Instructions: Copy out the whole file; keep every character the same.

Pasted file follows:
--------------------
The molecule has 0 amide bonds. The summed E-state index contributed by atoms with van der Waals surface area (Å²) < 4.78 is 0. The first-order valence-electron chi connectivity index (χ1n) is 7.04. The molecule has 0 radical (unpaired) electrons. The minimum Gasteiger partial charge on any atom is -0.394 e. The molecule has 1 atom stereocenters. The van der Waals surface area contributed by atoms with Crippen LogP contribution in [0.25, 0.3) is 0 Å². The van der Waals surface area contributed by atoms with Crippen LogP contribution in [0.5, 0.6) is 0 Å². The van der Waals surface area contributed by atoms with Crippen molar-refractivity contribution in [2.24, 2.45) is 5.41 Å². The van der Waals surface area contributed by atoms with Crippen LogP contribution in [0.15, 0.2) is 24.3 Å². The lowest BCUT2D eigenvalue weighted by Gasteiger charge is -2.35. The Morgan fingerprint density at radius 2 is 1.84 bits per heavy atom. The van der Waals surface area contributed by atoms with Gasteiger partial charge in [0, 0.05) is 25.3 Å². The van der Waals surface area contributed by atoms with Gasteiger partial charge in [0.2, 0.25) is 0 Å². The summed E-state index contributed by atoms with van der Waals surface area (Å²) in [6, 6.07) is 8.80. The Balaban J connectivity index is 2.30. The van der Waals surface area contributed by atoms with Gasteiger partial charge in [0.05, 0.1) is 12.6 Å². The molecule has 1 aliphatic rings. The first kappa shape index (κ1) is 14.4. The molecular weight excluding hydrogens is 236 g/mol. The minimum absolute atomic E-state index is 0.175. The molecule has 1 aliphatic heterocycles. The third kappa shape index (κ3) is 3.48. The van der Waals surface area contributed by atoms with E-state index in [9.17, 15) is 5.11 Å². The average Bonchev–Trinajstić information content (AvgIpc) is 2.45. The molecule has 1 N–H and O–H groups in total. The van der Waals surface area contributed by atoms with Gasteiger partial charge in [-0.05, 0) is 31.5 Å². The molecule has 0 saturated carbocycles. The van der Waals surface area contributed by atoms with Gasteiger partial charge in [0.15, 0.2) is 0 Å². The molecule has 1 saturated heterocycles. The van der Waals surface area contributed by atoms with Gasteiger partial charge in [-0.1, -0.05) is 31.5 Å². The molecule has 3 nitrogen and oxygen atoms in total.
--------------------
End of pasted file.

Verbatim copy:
The molecule has 0 amide bonds. The summed E-state index contributed by atoms with van der Waals surface area (Å²) < 4.78 is 0. The first-order valence-electron chi connectivity index (χ1n) is 7.04. The molecule has 0 radical (unpaired) electrons. The minimum Gasteiger partial charge on any atom is -0.394 e. The molecule has 1 atom stereocenters. The van der Waals surface area contributed by atoms with Crippen LogP contribution in [0.25, 0.3) is 0 Å². The van der Waals surface area contributed by atoms with Crippen LogP contribution in [0.5, 0.6) is 0 Å². The van der Waals surface area contributed by atoms with Crippen molar-refractivity contribution in [2.24, 2.45) is 5.41 Å². The van der Waals surface area contributed by atoms with Crippen LogP contribution in [0.15, 0.2) is 24.3 Å². The lowest BCUT2D eigenvalue weighted by Gasteiger charge is -2.35. The Morgan fingerprint density at radius 2 is 1.84 bits per heavy atom. The van der Waals surface area contributed by atoms with Gasteiger partial charge in [0, 0.05) is 25.3 Å². The van der Waals surface area contributed by atoms with Gasteiger partial charge in [0.2, 0.25) is 0 Å². The summed E-state index contributed by atoms with van der Waals surface area (Å²) in [6, 6.07) is 8.80. The Balaban J connectivity index is 2.30. The van der Waals surface area contributed by atoms with Gasteiger partial charge in [0.05, 0.1) is 12.6 Å². The molecule has 1 aliphatic rings. The first kappa shape index (κ1) is 14.4. The molecular weight excluding hydrogens is 236 g/mol. The minimum absolute atomic E-state index is 0.175. The molecule has 1 aliphatic heterocycles. The third kappa shape index (κ3) is 3.48. The van der Waals surface area contributed by atoms with E-state index in [9.17, 15) is 5.11 Å². The average Bonchev–Trinajstić information content (AvgIpc) is 2.45. The molecule has 1 N–H and O–H groups in total. The van der Waals surface area contributed by atoms with Gasteiger partial charge in [-0.05, 0) is 31.5 Å². The molecule has 0 saturated carbocycles. The van der Waals surface area contributed by atoms with Gasteiger partial charge in [0.15, 0.2) is 0 Å². The molecule has 1 saturated heterocycles. The van der Waals surface area contributed by atoms with Gasteiger partial charge in [-0.1, -0.05) is 31.5 Å². The molecule has 3 nitrogen and oxygen atoms in total.